It’s—right now, we’re calling for legislation that would say to the U.S. companies, because we can only deal here with the United States, that you can make your products anywhere in the world—we believe in fair trade—but if that product is made by a child or if it’s made by a young woman forced to work 15 hours a day, seven days a week, who’s stripped of their rights and paid pennies an hour and doesn’t have the right to organize, that product will not be able to enter the United States, and that product won’t be sold in the United States, and that product won’t be exported from the United States. And so, we’ve introduced some legislation in the Congress—in the 110th Congress we introduced it. We ended up getting 175 co-sponsors in the House and 26 in the Senate, including at that time Senator Barack Obama, Hillary Clinton and Joe Biden. And then it just ran out of steam. The companies saw what we were doing and moved in, and the thing was shut down. But if we don’t take some control over the global economy, we’re all going to be working for $3.18 an hour, without a doubt, with no benefits. I mean, we’re going downhill so fast, it’s remarkable.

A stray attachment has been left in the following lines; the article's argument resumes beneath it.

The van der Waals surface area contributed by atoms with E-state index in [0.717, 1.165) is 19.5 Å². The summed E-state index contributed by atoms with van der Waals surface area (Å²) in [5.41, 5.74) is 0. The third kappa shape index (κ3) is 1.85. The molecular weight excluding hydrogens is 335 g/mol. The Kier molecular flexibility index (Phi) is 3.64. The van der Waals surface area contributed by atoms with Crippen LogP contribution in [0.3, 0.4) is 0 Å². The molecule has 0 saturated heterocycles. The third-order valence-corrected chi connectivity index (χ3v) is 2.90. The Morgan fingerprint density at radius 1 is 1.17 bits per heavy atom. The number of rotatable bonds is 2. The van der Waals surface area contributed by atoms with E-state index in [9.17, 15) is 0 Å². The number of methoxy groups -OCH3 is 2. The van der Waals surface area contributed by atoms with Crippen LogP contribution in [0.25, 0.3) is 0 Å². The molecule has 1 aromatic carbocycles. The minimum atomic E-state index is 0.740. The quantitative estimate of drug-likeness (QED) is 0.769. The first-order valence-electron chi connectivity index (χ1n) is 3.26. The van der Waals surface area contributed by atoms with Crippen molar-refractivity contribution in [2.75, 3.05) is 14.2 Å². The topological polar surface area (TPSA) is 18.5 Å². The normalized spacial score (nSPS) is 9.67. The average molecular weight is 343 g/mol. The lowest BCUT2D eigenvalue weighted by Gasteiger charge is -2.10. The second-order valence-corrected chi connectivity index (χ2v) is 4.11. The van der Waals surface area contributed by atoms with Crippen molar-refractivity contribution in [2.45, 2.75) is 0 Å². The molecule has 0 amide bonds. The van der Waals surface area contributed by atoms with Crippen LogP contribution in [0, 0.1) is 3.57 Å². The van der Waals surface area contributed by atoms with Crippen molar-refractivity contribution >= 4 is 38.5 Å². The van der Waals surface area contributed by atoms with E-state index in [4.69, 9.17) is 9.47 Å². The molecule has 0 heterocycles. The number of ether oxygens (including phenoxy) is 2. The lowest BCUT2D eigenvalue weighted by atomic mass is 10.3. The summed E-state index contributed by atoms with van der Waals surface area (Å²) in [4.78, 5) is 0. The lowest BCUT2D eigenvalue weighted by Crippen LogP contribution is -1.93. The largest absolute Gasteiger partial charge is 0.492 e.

JUAN GONZALEZ: Well, Steve, I know I mentioned this earlier, but I’d like to focus on this, because often it’s not fully understood that—what collective bargaining represents, because I’ve worked in both union and non-union places. And in a non-union place, it’s basically you, and whatever the boss says, that’s what happens. You have no rights—


    JUAN GONZALEZ:—in the normal workplace, other than the basic federal rights that are guaranteed by Congress. But you basically have no right to bargain about how your labor is going to be used, what kind of conditions you’re going to work under, you know, what kind of increases you’re going to have, whether you’re even going to have your job, and—so that collective bargaining, in my mind, really represents a form of democracy in the workplace.